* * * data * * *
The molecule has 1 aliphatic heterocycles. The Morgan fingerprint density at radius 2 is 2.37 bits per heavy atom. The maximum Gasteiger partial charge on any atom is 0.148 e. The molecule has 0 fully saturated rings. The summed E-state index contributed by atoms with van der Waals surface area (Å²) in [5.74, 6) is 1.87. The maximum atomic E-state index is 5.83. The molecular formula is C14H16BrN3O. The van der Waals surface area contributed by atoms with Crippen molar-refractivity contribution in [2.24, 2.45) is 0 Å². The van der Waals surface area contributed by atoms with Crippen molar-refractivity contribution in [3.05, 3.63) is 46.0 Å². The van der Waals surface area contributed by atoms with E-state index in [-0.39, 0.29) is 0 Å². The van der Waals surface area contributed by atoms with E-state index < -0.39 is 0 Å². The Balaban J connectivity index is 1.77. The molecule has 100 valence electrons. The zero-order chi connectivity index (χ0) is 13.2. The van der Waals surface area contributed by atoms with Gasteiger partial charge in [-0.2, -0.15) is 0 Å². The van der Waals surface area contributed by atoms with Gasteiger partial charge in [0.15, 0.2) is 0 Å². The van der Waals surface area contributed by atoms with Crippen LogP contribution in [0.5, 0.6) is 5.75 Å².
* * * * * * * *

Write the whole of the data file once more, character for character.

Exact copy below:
The molecule has 1 aliphatic heterocycles. The Morgan fingerprint density at radius 2 is 2.37 bits per heavy atom. The maximum Gasteiger partial charge on any atom is 0.148 e. The molecule has 0 fully saturated rings. The summed E-state index contributed by atoms with van der Waals surface area (Å²) in [5.74, 6) is 1.87. The maximum atomic E-state index is 5.83. The molecular formula is C14H16BrN3O. The van der Waals surface area contributed by atoms with Crippen molar-refractivity contribution in [2.24, 2.45) is 0 Å². The van der Waals surface area contributed by atoms with Crippen molar-refractivity contribution in [3.05, 3.63) is 46.0 Å². The van der Waals surface area contributed by atoms with E-state index in [-0.39, 0.29) is 0 Å². The van der Waals surface area contributed by atoms with E-state index < -0.39 is 0 Å². The Balaban J connectivity index is 1.77. The molecule has 100 valence electrons. The zero-order chi connectivity index (χ0) is 13.2. The van der Waals surface area contributed by atoms with Gasteiger partial charge in [-0.2, -0.15) is 0 Å². The van der Waals surface area contributed by atoms with Gasteiger partial charge in [0.15, 0.2) is 0 Å². The van der Waals surface area contributed by atoms with Crippen LogP contribution in [0.5, 0.6) is 5.75 Å².